Maybe I’m not doing it right because, apart from matching everyone’s schedules, I don’t find any of this difficult at all. This is fun! I mean in “Dirtbag 2,” I got to hang out with my best buds; I got to build and ride a bike; I got to edit and film; I got to write and play music; I got to USE music from my band and from my friend’s band (he’s in the movie also); my 4-year-old daughter even makes a cameo in it…basically everything I love in life is in that movie. It would be ungrateful of me to consider any of this ‘difficult’.
One year you filmed, then you built and filmed. What’s next?!
There are a couple things in the works.
Filming “Dirtbag 2” and building a bike made my friends I want to get our own shared garage space. We did and every time we hang out it’s always a good time. So we’ve decided to just film what happens as it’s happening and make a web series out of it.
Another project that is the third installment in the “Dirtbag” trilogy – the founder and some of the builders have been wanting to take their home built choppers on a cross country trip via the Trans America Trail (maybe even down to South America) to prove that one does not need an expensive adventure bike to have an adventure. It’s an homage to “Cycles South” in a couple ways: this is how it used to be done as far as both riding and filming. The challenge is finding the time to do this.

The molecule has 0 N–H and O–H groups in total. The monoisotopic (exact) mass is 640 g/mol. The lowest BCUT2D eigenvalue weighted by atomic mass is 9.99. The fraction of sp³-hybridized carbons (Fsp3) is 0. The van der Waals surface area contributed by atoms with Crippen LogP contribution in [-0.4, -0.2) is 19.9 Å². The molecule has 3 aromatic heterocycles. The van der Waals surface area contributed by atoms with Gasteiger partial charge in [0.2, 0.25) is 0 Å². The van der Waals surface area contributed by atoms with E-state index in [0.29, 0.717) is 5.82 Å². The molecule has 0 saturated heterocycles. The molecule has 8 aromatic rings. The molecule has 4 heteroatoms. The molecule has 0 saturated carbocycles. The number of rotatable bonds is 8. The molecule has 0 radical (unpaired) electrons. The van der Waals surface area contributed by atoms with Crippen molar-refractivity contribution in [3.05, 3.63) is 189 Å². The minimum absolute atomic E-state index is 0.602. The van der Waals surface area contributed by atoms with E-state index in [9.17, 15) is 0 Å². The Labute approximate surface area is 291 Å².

I’ve also been wanting to get away from the documentary format and try a more narrative approach to the same subject matter, so I’m currently in the storyboard stages of developing a music video about what it is that connects us to these machines and how we give them their souls.
What have you been riding and where?
I’ve a couple bikes, but my favorite one is the DL1000. I use it to commute to work because after splitting lanes for 50 miles, you get to work wide fucking awake. The last long ride I took was a 900-mile weekend jaunt to Highway 36 in Northern California – THE best roads around here.
What have you been up to in the interim year?
Workin’ my 9 to 5 as a graphic designer for a video game company, wrenching when I can, and getting away with my family whenever I can. Speaking of family, there is one reason I like to present these films in public. At the beginning of our films, you see a quick montage of a certain person that fades and becomes a logo that says “Vargas Films.” My dad was an actor in the Philippines, and his screen name was “Vic Vargas.” I grew up on movie sets but I never really caught the film bug until after he passed away 10 years ago. Getting our films screened in theaters is my way of putting his image and his name up on a big screen again. It’s an homage and a thank you, and a way of making him live forever.
Last year you and a number of people in “Dirtbag,” including Turk and Poll Brown (who appears in “Dirtbag 2”), attended the screenings. Will we be seeing you this year?
Almost everyone you see in “Dirtbag 2” will be at the MFF – except Luis who has a 6-month-old baby boy. A few other people from all over are also coming out to support us and the MFF.